Jonathan’s most recent book on childhood and education is Fire in the Ashes, a sweeping narrative that follows a group of children in a destitute community out of their infancy and elementary grades, through their secondary years, into their late teens, and beyond. Some of their stories are painful and heart-breaking, but others are dramatic tributes to the resilience and audacity of courageous children who refuse to be defeated by the obstacles they face and find their way at last to unexpected and triumphal victories.

The nation’s most widely read and highly honored education writer and one of our most eloquent advocate for children of low income and for racial diversity in our schools and universities, Jonathan has been speaking to overflow crowds as child poverty has risen to unprecedented levels and racial tensions have become the focus of urgent political concern.

To Jonathan’s friends and allies in the world of education: Jonathan wants to make it clear that he does not intend to give up the struggle for our children and the challenges our schools are facing in an era of persistent inequality and obsessive testing. He continues to visit children in their classrooms and to give encouragement to overburdened but devoted principals and teachers. He’s been doing that for over fifty years. He isn’t stopping now.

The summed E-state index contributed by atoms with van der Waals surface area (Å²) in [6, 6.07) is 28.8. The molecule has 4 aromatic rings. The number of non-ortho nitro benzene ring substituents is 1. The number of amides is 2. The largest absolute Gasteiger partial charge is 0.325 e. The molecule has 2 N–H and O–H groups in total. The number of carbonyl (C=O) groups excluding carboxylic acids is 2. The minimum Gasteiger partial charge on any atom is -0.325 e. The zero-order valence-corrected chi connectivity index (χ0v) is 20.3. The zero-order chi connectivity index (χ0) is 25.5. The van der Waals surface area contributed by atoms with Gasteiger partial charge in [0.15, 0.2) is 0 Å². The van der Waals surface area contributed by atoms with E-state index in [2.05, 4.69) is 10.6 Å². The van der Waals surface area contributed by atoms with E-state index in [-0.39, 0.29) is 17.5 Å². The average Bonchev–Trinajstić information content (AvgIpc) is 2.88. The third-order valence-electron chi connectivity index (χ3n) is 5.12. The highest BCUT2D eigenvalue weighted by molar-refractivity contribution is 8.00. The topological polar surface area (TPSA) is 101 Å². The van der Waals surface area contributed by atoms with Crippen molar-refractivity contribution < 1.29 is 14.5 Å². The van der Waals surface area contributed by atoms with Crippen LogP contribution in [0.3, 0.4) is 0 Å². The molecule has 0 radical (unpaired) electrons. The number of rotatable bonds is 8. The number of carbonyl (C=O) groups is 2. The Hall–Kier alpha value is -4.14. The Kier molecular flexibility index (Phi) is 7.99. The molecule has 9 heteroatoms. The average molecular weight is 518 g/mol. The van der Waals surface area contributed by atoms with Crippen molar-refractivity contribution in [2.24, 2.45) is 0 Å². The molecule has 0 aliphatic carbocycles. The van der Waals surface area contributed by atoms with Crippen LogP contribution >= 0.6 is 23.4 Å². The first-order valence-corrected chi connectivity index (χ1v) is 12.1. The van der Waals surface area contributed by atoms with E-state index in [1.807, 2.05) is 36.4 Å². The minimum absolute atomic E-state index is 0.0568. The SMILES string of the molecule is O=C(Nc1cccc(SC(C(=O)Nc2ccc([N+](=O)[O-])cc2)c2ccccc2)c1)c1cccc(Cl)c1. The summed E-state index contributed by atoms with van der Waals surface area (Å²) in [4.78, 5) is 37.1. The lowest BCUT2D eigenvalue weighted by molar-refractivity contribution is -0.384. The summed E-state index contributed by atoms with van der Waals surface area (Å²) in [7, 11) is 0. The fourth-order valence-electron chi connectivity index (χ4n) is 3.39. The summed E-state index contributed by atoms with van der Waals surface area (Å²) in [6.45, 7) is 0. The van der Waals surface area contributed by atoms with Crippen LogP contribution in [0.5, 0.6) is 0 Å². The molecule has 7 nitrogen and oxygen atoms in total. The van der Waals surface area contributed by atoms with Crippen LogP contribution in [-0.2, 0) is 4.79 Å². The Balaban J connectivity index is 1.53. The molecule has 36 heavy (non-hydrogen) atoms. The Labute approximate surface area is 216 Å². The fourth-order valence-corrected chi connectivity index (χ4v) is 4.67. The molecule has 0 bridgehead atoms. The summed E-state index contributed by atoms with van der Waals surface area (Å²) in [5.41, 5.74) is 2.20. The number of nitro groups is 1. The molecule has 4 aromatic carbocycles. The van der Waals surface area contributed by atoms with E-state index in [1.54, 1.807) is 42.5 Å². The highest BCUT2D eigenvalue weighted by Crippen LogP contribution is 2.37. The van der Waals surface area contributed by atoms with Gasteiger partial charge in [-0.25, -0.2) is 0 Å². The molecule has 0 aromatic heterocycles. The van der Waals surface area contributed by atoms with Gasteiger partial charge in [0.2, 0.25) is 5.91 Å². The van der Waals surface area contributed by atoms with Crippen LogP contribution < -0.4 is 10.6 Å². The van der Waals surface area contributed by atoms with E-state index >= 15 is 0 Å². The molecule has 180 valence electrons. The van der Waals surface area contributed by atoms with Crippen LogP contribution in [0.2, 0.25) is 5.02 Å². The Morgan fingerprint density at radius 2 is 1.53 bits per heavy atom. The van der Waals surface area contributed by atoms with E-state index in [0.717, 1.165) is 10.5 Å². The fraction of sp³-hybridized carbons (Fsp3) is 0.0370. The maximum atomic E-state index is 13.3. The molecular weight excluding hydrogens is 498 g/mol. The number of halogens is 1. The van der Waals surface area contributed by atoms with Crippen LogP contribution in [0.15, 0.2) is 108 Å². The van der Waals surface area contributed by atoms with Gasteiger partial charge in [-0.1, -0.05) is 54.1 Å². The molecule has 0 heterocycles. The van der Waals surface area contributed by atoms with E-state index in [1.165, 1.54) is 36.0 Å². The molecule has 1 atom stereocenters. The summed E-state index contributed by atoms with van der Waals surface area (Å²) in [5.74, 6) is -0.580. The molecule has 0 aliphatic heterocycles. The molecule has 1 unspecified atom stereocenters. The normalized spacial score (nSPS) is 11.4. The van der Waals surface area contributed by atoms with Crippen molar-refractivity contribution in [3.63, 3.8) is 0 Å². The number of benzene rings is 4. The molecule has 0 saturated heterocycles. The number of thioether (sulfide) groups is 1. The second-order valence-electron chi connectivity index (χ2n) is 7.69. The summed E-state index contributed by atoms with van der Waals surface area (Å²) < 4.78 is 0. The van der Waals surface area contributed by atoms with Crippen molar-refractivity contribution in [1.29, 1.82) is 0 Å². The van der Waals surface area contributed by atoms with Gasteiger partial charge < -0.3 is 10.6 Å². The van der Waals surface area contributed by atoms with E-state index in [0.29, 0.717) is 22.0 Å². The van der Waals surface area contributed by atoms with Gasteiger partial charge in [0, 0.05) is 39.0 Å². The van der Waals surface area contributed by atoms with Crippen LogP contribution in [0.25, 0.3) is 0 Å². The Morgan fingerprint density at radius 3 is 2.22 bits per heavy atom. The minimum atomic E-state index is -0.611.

Speech Topics

Healthcare and the Elderly

(1) Old Age and Medical Ethics: Are Economic Factors Undermining Ethics in Discussions about Determination of the End of Life?

(2) Alzheimer's: A Best-selling Author Describes His Fascinating Conversations with His Father after the Onset of Dementia -- and His Struggle to Defend His Father's Dignity.